2. Disdain for the recognition of human rights – Because of fear of ‘enemies’ and the need for ‘security’, people in fascist regimes are persuaded that human rights can be ignored in certain cases. They therefore look the other way and/or approve of torture, summary executions, assassinations etc.
  3. Identification of enemies/scapegoats as a unifying cause. People are rallied into a unifying frenzy over the need to eliminate a perceived threat or foe: racial, ethic or religious minorities, liberals, communists, socialists, terrorists etc.
  4. Supremacy of the military.
  5. Rampant sexism. Traditional gender roles are made more rigid. Divorce, abortion and homosexuality are suppressed and the state is represented as the ultimate guardian of the family.
  6. Controlled mass media.
  7. Obsession with National Security.
  8. Religion and government are intertwined. Governments use the most common religion in the nation to manipulate public opinion.
  9. Corporate power is protected
  10. Labour power is suppressed. Because the organising power of trade unions is the only real threat to a fascist government, Unions are either eliminated or severely suppressed.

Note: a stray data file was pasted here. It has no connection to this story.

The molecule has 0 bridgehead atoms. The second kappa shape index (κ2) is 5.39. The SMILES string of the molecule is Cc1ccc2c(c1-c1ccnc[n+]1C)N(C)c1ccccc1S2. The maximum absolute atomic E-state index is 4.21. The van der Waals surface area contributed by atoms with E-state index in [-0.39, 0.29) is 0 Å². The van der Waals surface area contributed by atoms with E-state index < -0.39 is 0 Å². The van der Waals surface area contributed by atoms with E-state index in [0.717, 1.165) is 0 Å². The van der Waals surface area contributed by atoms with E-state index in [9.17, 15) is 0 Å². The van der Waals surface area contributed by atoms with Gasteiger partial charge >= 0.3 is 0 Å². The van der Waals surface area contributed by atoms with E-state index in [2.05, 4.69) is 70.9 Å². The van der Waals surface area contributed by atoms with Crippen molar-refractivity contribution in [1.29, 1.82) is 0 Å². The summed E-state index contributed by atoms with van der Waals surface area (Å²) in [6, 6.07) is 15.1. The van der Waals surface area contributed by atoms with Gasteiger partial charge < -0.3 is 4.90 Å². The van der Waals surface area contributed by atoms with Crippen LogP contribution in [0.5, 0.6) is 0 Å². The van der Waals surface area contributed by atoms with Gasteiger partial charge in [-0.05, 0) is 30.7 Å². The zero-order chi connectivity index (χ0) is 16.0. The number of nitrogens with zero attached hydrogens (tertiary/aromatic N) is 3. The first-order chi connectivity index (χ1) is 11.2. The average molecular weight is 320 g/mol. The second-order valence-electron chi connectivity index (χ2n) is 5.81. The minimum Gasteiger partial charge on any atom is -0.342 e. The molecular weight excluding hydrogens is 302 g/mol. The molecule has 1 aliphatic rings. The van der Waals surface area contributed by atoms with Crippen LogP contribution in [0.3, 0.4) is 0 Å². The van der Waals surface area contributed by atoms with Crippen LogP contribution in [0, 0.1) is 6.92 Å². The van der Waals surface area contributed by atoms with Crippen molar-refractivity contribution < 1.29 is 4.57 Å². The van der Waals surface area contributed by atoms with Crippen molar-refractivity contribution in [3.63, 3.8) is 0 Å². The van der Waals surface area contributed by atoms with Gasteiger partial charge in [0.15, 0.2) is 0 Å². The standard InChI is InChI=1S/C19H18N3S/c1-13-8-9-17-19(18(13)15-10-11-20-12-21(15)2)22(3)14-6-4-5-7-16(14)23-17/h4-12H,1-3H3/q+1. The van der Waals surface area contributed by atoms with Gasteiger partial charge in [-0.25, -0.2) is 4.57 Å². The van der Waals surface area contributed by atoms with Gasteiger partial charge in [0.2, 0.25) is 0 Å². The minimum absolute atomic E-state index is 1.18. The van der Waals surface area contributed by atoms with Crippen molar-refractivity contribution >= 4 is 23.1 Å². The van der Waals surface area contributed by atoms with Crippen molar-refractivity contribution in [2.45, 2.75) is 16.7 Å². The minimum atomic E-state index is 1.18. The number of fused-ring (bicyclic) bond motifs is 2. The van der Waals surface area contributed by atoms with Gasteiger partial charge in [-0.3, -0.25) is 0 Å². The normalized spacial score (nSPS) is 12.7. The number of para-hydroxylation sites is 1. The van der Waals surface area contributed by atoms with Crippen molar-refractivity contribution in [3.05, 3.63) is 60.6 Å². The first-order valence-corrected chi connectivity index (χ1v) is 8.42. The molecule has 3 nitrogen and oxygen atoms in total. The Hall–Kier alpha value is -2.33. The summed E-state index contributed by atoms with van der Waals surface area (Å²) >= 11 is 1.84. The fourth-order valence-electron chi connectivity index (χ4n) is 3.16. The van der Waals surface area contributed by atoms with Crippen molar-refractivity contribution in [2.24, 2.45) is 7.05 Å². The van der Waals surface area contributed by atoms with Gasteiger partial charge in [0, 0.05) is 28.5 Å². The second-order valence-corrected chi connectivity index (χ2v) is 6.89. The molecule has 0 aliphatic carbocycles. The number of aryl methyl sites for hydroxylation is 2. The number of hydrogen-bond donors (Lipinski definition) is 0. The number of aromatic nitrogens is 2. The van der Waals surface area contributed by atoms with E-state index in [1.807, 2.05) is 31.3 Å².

11. Disdain for intellectuals and the arts.
  12. Obsession with crime and punishment. Police are given almost limitless power to enforce the laws.
  13. Rampant cronyism and corruption.
  14. Fraudulent elections.

The link to the full version can be found on

I shall be very interested to hear what you think of this and whether you found it helpful.

This entry was posted on December 28, 2017. 4 Comments

A heroine bites a little dust

Some time ago, someone on Twitter mentioned the fact that Virginia Woolf had written a book called ‘Night and Day’ and asked whether anyone had read it. I’m a great fan of Virginia Woolf, whom I studied at college, I was impressed by her skill with language and her wonderful ability to get inside a characters head, a technique she invented, believing that telling her readers what her characters were doing and saying was only half the story and that it wasn’t complete unless she let them know what they were thinking too. She called it, ‘the stream of consciousness’. Nowadays it is used by virtually every writer alive and is called ‘points of view’ or ‘pov’ for short.